(Side personal thing I’m just now realizing: I tend to like to work out the morning of any any milestone-esque day. The day I quit my full-time job to do FBG … the morning I found out I was pregnant with Gwen … before I did this speaking engagement. A good workout clearly just sets a good tone for a good day — which is even more important on the big days, ya know? You know.)

And so I did! I only had workout clothes and a pair of running shoes — no equipment and I wanted to do some cardio and some strength training, all in about 20 minutes. Here’s what I did!

Travel Workout 1: 12-Minute Tempo Run

It’s pretty self-explanatory: just go out and run or walk fast at a faster-than-normal pace for 12 minutes.

It gets you nice and sweaty — in not a lot of time. And then, if you want more …

Travel Workout Two: 8-Minute AMRAP

For this one, you set a timer for 8 minutes and then see how many times you can get through this circuit (AMRAP = “as many rounds as possible”):

  • 12 walking lunges (do 12 on each side)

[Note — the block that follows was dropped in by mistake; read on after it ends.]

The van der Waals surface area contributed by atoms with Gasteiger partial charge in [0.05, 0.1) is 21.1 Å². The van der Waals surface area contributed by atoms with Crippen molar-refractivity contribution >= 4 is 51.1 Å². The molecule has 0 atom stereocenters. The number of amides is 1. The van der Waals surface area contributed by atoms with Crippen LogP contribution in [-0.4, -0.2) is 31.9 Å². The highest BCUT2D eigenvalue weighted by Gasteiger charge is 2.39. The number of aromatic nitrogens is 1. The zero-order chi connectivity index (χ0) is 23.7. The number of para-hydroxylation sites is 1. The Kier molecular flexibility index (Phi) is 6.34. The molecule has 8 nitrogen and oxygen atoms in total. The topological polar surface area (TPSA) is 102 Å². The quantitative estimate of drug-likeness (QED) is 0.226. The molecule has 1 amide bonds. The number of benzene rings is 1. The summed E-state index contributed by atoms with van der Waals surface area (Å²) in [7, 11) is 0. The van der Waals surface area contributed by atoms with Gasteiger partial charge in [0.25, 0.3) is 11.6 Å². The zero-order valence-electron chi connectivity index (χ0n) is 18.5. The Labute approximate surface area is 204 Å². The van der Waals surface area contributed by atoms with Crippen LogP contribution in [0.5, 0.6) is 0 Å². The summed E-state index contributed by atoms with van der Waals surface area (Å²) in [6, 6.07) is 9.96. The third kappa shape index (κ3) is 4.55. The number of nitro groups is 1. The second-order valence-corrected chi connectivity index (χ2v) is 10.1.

• 10 plyo squats
  • 10 plyo side lunges (also called super skiers)
  • 10 push-ups

This one will get your legs burning like whoa, get your heart rate up and still work your upper-body and core with the push-ups. Talk about a full-body travel workout! AND, you have just 8 minutes to see how many rounds you can get, so push yourself. (Obviously, it’s made a touch more challenging after that 12-minute tempo run!)

After doing this, I felt great. Totally accomplished and energized. After a quick shower, I grabbed some food and water, and was treated to this later that day — alongside a glass of wine because balance. (Although the photo does it no justice — my phone simply couldn’t capture the ring!)

Thanks, Mother Nature. YOU ARE SIMPLY AMAZING.

Wanna follow along live during more of our workout and life adventures? Follow us on Instagram at @FitBottomedGirl! And tell me what your eclipse experience was! I expected it to be cool, but, guys, it was, like, mind-blowing cool!Jenn



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4 Ways Yoga Helps Your Regular Workouts

Are you one of those people who doesn’t do yoga because you think it’s not a good workout? You believe that flowing through a sequence of postures simply cannot bring you the same benefit that comes from a heart-pounding cardio kettlebell and interval-training routine? Or maybe it’s the sitting still part of yoga that drives […]


Are you one of those people who doesn’t do yoga because you think it’s not a good workout? You believe that flowing through a sequence of postures simply cannot bring you the same benefit that comes from a heart-pounding cardio kettlebell and interval-training routine?